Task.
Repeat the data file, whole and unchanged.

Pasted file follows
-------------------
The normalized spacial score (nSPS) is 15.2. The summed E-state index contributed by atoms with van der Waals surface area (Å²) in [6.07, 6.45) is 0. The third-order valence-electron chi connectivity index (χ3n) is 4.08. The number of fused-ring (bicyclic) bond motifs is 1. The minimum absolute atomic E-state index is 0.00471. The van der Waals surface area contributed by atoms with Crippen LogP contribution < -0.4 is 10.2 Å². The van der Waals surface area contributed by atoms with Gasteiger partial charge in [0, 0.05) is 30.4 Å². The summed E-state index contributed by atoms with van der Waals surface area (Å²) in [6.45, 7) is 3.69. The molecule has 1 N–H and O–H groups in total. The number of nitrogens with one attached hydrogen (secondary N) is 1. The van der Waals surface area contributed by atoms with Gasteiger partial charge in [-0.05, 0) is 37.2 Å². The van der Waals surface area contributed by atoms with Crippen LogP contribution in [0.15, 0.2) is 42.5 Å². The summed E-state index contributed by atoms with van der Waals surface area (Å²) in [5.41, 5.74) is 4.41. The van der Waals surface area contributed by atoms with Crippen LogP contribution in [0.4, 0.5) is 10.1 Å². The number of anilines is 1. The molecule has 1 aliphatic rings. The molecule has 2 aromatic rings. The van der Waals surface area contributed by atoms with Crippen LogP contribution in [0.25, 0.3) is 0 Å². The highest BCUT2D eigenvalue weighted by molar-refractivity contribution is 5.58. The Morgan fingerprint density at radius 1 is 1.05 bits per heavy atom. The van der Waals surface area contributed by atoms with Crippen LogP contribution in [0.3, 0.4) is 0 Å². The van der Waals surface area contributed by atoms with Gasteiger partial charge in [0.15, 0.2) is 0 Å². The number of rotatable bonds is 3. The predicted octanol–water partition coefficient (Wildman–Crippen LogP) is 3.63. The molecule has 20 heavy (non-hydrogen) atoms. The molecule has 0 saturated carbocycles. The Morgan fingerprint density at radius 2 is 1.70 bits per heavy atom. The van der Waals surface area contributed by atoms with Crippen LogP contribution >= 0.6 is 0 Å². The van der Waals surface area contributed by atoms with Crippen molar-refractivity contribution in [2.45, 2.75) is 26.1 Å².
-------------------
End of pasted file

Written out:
The normalized spacial score (nSPS) is 15.2. The summed E-state index contributed by atoms with van der Waals surface area (Å²) in [6.07, 6.45) is 0. The third-order valence-electron chi connectivity index (χ3n) is 4.08. The number of fused-ring (bicyclic) bond motifs is 1. The minimum absolute atomic E-state index is 0.00471. The van der Waals surface area contributed by atoms with Crippen LogP contribution < -0.4 is 10.2 Å². The van der Waals surface area contributed by atoms with Gasteiger partial charge in [0, 0.05) is 30.4 Å². The summed E-state index contributed by atoms with van der Waals surface area (Å²) in [6.45, 7) is 3.69. The molecule has 1 N–H and O–H groups in total. The number of nitrogens with one attached hydrogen (secondary N) is 1. The van der Waals surface area contributed by atoms with Gasteiger partial charge in [-0.05, 0) is 37.2 Å². The van der Waals surface area contributed by atoms with Crippen LogP contribution in [0.15, 0.2) is 42.5 Å². The summed E-state index contributed by atoms with van der Waals surface area (Å²) in [5.41, 5.74) is 4.41. The van der Waals surface area contributed by atoms with Crippen LogP contribution in [0.4, 0.5) is 10.1 Å². The number of anilines is 1. The molecule has 1 aliphatic rings. The molecule has 2 aromatic rings. The van der Waals surface area contributed by atoms with Crippen LogP contribution in [0.25, 0.3) is 0 Å². The highest BCUT2D eigenvalue weighted by molar-refractivity contribution is 5.58. The Morgan fingerprint density at radius 1 is 1.05 bits per heavy atom. The van der Waals surface area contributed by atoms with Crippen LogP contribution in [0.3, 0.4) is 0 Å². The van der Waals surface area contributed by atoms with Gasteiger partial charge in [0.15, 0.2) is 0 Å². The number of rotatable bonds is 3. The predicted octanol–water partition coefficient (Wildman–Crippen LogP) is 3.63. The molecule has 20 heavy (non-hydrogen) atoms. The molecule has 0 saturated carbocycles. The Morgan fingerprint density at radius 2 is 1.70 bits per heavy atom. The van der Waals surface area contributed by atoms with Crippen LogP contribution >= 0.6 is 0 Å². The van der Waals surface area contributed by atoms with Crippen molar-refractivity contribution in [2.45, 2.75) is 26.1 Å².